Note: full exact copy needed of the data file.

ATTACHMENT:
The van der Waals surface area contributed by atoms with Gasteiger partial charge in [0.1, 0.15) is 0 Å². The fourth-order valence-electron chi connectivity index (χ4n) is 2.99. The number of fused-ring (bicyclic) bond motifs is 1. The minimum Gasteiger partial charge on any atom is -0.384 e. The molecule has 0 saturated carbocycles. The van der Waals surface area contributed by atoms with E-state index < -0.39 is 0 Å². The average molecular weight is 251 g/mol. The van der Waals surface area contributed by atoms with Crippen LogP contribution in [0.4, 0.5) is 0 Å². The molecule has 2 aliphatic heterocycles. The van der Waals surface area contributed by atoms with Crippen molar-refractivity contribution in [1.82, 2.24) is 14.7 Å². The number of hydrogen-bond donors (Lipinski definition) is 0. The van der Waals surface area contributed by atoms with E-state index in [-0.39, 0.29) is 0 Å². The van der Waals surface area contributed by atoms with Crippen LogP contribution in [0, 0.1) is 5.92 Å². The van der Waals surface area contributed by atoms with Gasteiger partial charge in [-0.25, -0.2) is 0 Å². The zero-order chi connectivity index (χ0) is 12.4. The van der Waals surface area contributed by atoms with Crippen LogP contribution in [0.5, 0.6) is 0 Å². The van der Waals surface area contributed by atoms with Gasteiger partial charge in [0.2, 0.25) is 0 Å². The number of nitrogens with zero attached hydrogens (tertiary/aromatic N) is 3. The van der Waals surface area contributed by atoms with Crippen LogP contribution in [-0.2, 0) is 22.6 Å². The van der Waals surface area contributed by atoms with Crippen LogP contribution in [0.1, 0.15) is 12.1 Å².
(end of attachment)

The van der Waals surface area contributed by atoms with Gasteiger partial charge in [0.1, 0.15) is 0 Å². The fourth-order valence-electron chi connectivity index (χ4n) is 2.99. The number of fused-ring (bicyclic) bond motifs is 1. The minimum Gasteiger partial charge on any atom is -0.384 e. The molecule has 0 saturated carbocycles. The van der Waals surface area contributed by atoms with E-state index < -0.39 is 0 Å². The average molecular weight is 251 g/mol. The van der Waals surface area contributed by atoms with Crippen LogP contribution in [0.4, 0.5) is 0 Å². The molecule has 2 aliphatic heterocycles. The van der Waals surface area contributed by atoms with Crippen molar-refractivity contribution in [1.82, 2.24) is 14.7 Å². The number of hydrogen-bond donors (Lipinski definition) is 0. The van der Waals surface area contributed by atoms with E-state index in [-0.39, 0.29) is 0 Å². The van der Waals surface area contributed by atoms with Crippen LogP contribution in [0, 0.1) is 5.92 Å². The van der Waals surface area contributed by atoms with Gasteiger partial charge in [-0.25, -0.2) is 0 Å². The zero-order chi connectivity index (χ0) is 12.4. The van der Waals surface area contributed by atoms with Crippen LogP contribution in [0.5, 0.6) is 0 Å². The van der Waals surface area contributed by atoms with Gasteiger partial charge in [0.2, 0.25) is 0 Å². The number of nitrogens with zero attached hydrogens (tertiary/aromatic N) is 3. The van der Waals surface area contributed by atoms with Crippen LogP contribution in [-0.2, 0) is 22.6 Å². The van der Waals surface area contributed by atoms with Crippen LogP contribution in [0.1, 0.15) is 12.1 Å².